Japanese companies are turning a profit and the economy is strengthening, but Japan’s markets and country-specific ETF remain undervalued and largely overlooked.
The iShares MSCI Japan ETF (NYSEArca: EWJ), one of the largest Japan ETFs listed in the U.S., increased 11.1% year-to-date and trades at a 13.1 price-to-earnings and 1.1 price-to-book. In comparison, the S&P 500 trades at a 18.3 P/E and a 3.0 P/B.
James Mackintosh for the Wall Street Journal argued that global investors have passed over Japan’s markets largely because of perceived risks associated with a global slowdown.
Japanese equities are populated by economically and currency-sensitive cyclical companies whose profits have surged but could swiftly pullback in face of a global downturn. Moreover, cyclical stocks are already out of favor, so investors won’t be putting any value on Japan’s cyclical profits anyways.
Nevertheless, monetary and fiscal policies have helped stimulate this Asian economy. For instance, while inflation remains below a 2% target, the country has dug itself out of two decades of deflation. The overall government budget is on pace for the smallest deficit next year since the post-bubble recession of 1993.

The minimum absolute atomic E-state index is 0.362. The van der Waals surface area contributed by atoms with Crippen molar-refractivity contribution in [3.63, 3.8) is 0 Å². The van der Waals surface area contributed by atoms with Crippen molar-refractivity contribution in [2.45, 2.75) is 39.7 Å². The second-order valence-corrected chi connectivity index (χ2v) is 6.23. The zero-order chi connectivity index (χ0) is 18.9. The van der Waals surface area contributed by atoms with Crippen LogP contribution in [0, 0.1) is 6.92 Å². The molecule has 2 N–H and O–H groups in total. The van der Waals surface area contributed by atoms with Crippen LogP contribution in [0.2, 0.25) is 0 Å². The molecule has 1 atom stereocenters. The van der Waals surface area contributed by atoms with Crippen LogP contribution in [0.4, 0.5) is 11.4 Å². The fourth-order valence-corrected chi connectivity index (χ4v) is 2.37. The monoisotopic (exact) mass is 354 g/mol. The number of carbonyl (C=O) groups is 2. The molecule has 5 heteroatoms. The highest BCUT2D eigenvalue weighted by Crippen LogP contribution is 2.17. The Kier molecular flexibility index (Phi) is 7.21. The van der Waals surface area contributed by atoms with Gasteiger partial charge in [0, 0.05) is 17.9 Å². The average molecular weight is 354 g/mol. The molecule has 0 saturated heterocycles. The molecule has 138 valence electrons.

Market reforms have helped encourage better allocation of capital by companies and supported trends for more women joining the workforce.
Earnings per share have increased
The actions have translated to improving markets. According to MSCI data, earnings per share have increased faster than in the U.S. recently. The Ministry of Finance also showed operating profit margins for big nonfinancial companies were not far off the peak of 8.6% in the second quarter of last year, or far above the 2007 high of 5.7%.
Nevertheless, global trade remains a real overhang for the Japanese economy. Japan’s huge manufacturers are heavily exposed to global winds and to the foreign exchange market, and profit margins have declined as both weighed on exporters.
The country’s markets reveals it is home to the cheapest financials, the cheapest industrials, and the cheapest consumer discretionary companies, which combined account for half the market, or more than the U.S., U.K., Eurozone or emerging markets.
So, if you believe the world economy could turn around, Japan should do well as we return to normal.
For more information on the Japanese markets, visit our Japan category.